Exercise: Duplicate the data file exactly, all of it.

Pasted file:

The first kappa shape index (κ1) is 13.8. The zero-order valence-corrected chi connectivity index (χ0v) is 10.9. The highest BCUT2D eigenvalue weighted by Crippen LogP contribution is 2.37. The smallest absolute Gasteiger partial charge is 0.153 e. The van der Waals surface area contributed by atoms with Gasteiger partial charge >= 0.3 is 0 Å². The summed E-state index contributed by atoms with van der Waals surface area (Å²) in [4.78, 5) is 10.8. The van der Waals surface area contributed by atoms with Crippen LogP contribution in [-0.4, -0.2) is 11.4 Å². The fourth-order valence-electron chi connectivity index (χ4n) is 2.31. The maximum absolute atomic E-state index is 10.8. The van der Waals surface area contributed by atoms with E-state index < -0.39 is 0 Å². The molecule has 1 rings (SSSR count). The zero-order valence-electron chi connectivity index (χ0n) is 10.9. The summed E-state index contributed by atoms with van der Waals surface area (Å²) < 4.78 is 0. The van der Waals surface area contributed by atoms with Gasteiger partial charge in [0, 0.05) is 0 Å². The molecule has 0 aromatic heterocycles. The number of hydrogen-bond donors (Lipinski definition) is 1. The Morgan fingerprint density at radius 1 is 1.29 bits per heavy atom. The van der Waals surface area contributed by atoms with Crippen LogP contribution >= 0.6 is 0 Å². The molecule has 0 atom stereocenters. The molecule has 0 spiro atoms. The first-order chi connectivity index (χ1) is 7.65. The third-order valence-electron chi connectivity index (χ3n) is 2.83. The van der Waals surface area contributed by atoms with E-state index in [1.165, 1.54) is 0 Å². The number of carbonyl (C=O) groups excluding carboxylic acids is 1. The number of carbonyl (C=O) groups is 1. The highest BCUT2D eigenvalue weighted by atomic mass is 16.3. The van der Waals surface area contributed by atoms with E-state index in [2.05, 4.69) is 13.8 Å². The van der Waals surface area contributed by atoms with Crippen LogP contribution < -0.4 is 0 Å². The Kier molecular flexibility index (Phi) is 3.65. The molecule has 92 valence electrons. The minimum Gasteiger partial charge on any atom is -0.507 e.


The first kappa shape index (κ1) is 13.8. The zero-order valence-corrected chi connectivity index (χ0v) is 10.9. The highest BCUT2D eigenvalue weighted by Crippen LogP contribution is 2.37. The smallest absolute Gasteiger partial charge is 0.153 e. The van der Waals surface area contributed by atoms with Gasteiger partial charge >= 0.3 is 0 Å². The summed E-state index contributed by atoms with van der Waals surface area (Å²) in [4.78, 5) is 10.8. The van der Waals surface area contributed by atoms with Crippen LogP contribution in [-0.4, -0.2) is 11.4 Å². The fourth-order valence-electron chi connectivity index (χ4n) is 2.31. The maximum absolute atomic E-state index is 10.8. The van der Waals surface area contributed by atoms with E-state index < -0.39 is 0 Å². The molecule has 1 rings (SSSR count). The zero-order valence-electron chi connectivity index (χ0n) is 10.9. The summed E-state index contributed by atoms with van der Waals surface area (Å²) < 4.78 is 0. The van der Waals surface area contributed by atoms with Gasteiger partial charge in [0, 0.05) is 0 Å². The molecule has 0 aromatic heterocycles. The number of hydrogen-bond donors (Lipinski definition) is 1. The Morgan fingerprint density at radius 1 is 1.29 bits per heavy atom. The van der Waals surface area contributed by atoms with Crippen LogP contribution >= 0.6 is 0 Å². The molecule has 0 atom stereocenters. The molecule has 0 spiro atoms. The first-order chi connectivity index (χ1) is 7.65. The third-order valence-electron chi connectivity index (χ3n) is 2.83. The van der Waals surface area contributed by atoms with E-state index in [1.165, 1.54) is 0 Å². The number of carbonyl (C=O) groups excluding carboxylic acids is 1. The number of carbonyl (C=O) groups is 1. The highest BCUT2D eigenvalue weighted by atomic mass is 16.3. The van der Waals surface area contributed by atoms with E-state index in [2.05, 4.69) is 13.8 Å². The van der Waals surface area contributed by atoms with Crippen LogP contribution < -0.4 is 0 Å². The Kier molecular flexibility index (Phi) is 3.65. The molecule has 92 valence electrons. The minimum Gasteiger partial charge on any atom is -0.507 e.